Imilab EC5 test: our opinion – CNET France

When setting up a camera, it is generally necessary to take care to choose its orientation to aim for the desired angle of view. In the case of large spaces, you sometimes have to choose between a partial view of what you want to monitor or the purchase of several cameras. Except for so-called “Pan Tilt” products which are oriented on demand remotely.

It is this type of camera that the Imilab brand offered us to test with an EC5 model which is offered at an attractive price with great promises on paper including 2K definition. It also offers automatic tracking when motion is detected via artificial intelligence.

The camera is in any case quite imposing and weighs a certain weight, which contrasts with other more miniaturized models. This offers the advantage of deterrence if the purpose is to warn that your household is being video-monitored. It comes with its three meter long power cable and the necessary to fix the camera to a wall or a ceiling.

This model is able to communicate via Wifi, but also via an Ethernet cable, as desired. On the other hand, it does not have a battery and must be connected to a mains socket.


The objective is surrounded by two LED projectors whose power we will be able to evaluate later during the night hours.


Storage is via a MicroSD card, not supplied, of up to 256 GB. Access to the slot is via a small hatch to be unscrewed with a precision Phillips screwdriver (not supplied). It is also at this location that there is a hole to perform a reset with the help of a paperclip.

MicroSD slot

In the user manual translated into several languages ​​including French, three fixing methods are proposed. On a wall or ceiling, use the fixing kit supplied with screws and dowels. It is also possible to use a cable (not supplied) to fix the camera to a pole.

In our case we choose a hybrid method during the test. Placed under the roof of a garden shed, you can’t miss the EC5 surveillance camera.


Its operation via an application is done thanks to Xiaomi Home for iOS or Android. Commissioning is extremely simple and within everyone’s reach. The proximity of the camera is detected after it is connected, it then suffices to indicate the identifiers of the home network when you have chosen to connect it via Wifi.

As soon as the configuration is complete, you can start adjusting the orientation of the camera using a virtual joystick. The engine is fast and the controls are quite responsive despite the quite normal little latency caused by the Wifi connection.


It is possible to play with the controls to move the camera to either side or orient it vertically. Thing that it realizes all alone as of the connection, the displacement is fast.


In the settings it is possible to make some settings, including that concerning the behavior at night with the choice between infrared or light from the integrated spotlights. However, not all parameters are translated.


The camera quickly started sending notifications when motion is detected. The problem is that it also sends some when there is no need for it. However, it differentiates between human forms and points it out when this is the case.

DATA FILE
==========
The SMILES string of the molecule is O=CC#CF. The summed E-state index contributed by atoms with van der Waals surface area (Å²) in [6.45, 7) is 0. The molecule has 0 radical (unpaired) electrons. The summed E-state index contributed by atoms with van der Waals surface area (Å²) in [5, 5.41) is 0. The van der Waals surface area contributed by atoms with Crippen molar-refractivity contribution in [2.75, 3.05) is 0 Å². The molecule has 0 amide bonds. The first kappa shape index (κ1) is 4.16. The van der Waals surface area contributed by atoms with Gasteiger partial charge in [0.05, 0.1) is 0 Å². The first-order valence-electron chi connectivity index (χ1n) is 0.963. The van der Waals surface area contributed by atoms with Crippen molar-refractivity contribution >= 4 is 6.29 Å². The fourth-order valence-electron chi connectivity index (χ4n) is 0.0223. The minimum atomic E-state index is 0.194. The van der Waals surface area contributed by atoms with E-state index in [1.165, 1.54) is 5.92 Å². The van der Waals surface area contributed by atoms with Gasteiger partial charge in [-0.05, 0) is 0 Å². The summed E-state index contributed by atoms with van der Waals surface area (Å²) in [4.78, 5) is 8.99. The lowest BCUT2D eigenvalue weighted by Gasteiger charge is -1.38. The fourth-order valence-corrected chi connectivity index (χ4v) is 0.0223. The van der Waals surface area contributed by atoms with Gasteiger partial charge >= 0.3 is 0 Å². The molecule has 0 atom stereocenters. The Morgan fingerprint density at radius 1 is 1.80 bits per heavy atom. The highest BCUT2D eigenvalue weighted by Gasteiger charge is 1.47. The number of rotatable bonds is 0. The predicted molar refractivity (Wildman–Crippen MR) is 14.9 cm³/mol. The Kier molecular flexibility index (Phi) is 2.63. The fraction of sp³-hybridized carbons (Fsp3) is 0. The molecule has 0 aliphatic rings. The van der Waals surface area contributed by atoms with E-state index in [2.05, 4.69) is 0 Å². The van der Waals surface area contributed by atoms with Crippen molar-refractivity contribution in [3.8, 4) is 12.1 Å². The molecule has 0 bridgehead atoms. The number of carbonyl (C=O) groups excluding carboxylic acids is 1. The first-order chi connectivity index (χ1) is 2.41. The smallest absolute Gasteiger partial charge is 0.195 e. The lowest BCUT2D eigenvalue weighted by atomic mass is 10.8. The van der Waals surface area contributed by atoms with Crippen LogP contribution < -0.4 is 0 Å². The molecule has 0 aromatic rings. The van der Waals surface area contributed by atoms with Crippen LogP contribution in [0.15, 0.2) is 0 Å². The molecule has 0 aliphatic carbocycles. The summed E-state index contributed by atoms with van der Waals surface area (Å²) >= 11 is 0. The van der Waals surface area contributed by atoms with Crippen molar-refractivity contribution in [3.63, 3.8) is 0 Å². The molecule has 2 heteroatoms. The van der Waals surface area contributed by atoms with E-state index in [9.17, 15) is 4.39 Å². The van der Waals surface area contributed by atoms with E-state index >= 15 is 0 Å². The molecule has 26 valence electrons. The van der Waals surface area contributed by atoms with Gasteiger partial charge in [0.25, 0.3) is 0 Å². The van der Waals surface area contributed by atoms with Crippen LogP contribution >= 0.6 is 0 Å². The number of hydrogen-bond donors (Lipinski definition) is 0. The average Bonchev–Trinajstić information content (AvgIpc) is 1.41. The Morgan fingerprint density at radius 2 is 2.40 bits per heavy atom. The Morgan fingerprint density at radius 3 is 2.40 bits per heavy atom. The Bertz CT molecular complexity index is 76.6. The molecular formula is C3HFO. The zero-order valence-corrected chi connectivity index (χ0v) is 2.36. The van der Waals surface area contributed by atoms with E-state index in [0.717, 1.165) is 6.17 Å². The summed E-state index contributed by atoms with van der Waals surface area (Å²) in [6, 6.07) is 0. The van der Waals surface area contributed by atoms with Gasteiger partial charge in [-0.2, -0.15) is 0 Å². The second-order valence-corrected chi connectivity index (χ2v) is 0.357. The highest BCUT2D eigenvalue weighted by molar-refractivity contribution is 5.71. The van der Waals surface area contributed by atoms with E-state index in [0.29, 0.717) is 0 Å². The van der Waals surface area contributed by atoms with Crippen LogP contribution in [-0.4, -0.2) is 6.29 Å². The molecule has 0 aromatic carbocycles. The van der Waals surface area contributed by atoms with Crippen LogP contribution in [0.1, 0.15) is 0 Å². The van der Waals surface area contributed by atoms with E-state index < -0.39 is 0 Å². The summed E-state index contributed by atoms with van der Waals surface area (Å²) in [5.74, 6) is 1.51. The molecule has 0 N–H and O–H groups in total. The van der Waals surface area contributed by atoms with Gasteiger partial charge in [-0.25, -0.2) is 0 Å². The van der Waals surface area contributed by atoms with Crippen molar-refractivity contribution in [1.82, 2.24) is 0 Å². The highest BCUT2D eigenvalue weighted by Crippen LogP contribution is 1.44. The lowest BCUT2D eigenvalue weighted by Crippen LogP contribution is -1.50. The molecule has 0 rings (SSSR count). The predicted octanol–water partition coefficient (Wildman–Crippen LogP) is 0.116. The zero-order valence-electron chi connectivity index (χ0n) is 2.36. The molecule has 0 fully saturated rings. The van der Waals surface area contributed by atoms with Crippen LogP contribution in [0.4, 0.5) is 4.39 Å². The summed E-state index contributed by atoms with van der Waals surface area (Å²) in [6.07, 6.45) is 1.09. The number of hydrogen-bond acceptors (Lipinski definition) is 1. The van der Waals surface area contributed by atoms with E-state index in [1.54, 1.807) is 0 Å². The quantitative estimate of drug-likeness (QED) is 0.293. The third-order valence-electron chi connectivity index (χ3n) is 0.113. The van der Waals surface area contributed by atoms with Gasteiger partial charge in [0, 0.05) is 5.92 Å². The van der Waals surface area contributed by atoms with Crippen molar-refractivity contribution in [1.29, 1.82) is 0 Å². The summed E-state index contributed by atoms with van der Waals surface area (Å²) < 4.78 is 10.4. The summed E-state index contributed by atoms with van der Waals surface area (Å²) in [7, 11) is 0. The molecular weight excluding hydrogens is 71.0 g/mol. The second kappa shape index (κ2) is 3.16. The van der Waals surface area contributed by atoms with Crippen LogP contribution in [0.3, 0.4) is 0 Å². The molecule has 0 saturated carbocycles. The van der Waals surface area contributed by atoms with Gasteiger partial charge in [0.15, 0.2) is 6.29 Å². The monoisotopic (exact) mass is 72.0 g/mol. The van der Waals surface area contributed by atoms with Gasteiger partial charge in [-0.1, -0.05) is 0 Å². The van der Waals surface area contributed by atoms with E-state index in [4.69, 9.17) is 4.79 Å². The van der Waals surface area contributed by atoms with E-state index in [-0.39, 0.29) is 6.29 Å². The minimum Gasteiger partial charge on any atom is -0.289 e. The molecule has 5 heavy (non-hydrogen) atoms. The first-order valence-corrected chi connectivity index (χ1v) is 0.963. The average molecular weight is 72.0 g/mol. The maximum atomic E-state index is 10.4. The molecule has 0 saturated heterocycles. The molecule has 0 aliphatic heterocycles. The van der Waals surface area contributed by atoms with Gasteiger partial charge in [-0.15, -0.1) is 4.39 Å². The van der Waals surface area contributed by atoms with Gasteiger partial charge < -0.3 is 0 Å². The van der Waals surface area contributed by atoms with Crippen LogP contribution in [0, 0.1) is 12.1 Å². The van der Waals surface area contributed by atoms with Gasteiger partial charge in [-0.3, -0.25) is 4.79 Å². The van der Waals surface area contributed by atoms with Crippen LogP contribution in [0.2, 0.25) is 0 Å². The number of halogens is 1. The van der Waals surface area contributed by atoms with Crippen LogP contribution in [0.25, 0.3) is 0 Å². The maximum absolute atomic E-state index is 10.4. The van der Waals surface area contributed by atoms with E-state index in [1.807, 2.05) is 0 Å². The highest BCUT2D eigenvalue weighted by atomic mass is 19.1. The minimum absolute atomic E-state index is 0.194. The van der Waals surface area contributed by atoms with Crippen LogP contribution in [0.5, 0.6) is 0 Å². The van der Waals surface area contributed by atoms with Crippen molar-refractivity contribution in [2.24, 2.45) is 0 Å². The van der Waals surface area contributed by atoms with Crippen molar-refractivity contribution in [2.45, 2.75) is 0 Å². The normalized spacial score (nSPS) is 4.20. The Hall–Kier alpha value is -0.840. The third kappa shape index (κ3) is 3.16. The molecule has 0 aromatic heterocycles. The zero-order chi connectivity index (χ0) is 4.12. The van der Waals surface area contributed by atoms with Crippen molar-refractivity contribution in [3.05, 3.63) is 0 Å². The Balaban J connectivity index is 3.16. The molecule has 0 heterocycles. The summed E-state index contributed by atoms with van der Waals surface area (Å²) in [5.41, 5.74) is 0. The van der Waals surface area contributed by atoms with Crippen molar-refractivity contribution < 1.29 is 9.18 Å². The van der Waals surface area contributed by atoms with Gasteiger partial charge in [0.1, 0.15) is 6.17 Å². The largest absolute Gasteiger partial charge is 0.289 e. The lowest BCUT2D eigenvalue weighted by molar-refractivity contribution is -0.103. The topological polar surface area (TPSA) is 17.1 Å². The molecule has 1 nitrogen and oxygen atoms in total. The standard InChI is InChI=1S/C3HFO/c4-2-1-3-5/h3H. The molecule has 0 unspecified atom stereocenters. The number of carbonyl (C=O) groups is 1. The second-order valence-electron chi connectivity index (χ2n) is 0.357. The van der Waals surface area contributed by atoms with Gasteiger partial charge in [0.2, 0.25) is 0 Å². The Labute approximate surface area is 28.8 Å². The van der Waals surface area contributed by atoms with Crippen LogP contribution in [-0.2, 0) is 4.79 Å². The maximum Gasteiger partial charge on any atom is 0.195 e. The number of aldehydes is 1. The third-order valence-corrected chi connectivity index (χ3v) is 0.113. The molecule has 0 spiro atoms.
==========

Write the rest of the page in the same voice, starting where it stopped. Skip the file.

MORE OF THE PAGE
Even at night, all it takes is a single gnat passing in front of the lens to trigger a notification and video recording. The detection is therefore far too sensitive.

In the absence of an offer to host the images on the cloud, absent from the parameters even if the product sheet seems to indicate this possibility, the recordings are stored on the memory card. It is possible to read them from the application.


When a person is detected, the follow-up seems effective even if the few hesitations of the camera prevent obtaining a fairly fluid video. 2K video quality is a bit tight.

It’s not the only Pan-Tilt camera we’ve had the opportunity to test. The Reolink Argus PT can be an alternative, the brand has a free cloud system for 7 days, but does not offer tracking of a person on the move, nor a projector. On the other hand, it is completely wireless and is powered via a battery to be charged regularly or via a solar panel. If it’s the projector function that interests you, the Floodlight model from Arlo made a good impression on us.

The main drawback of this camera is the need to power it from the mains, which could be a hindrance for some people. Same for the settings in English and the lack of a few more possibilities in these. Cloud fuzziness and too high sensitivity are also a problem.

However, the Imilab EC5 surveillance camera should not be completely ruled out, provided that an upcoming update resolves these problems and expands the parameters. Subject tracking is quite good, commissioning fairly simple and the presence of a powerful projector will serve as additional lighting when a member of the household passes or have a dissuasive effect on an intruder. At less than 100 euros, the price is rather interesting for these features.

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Imilab EC5 test: our opinion – CNET France

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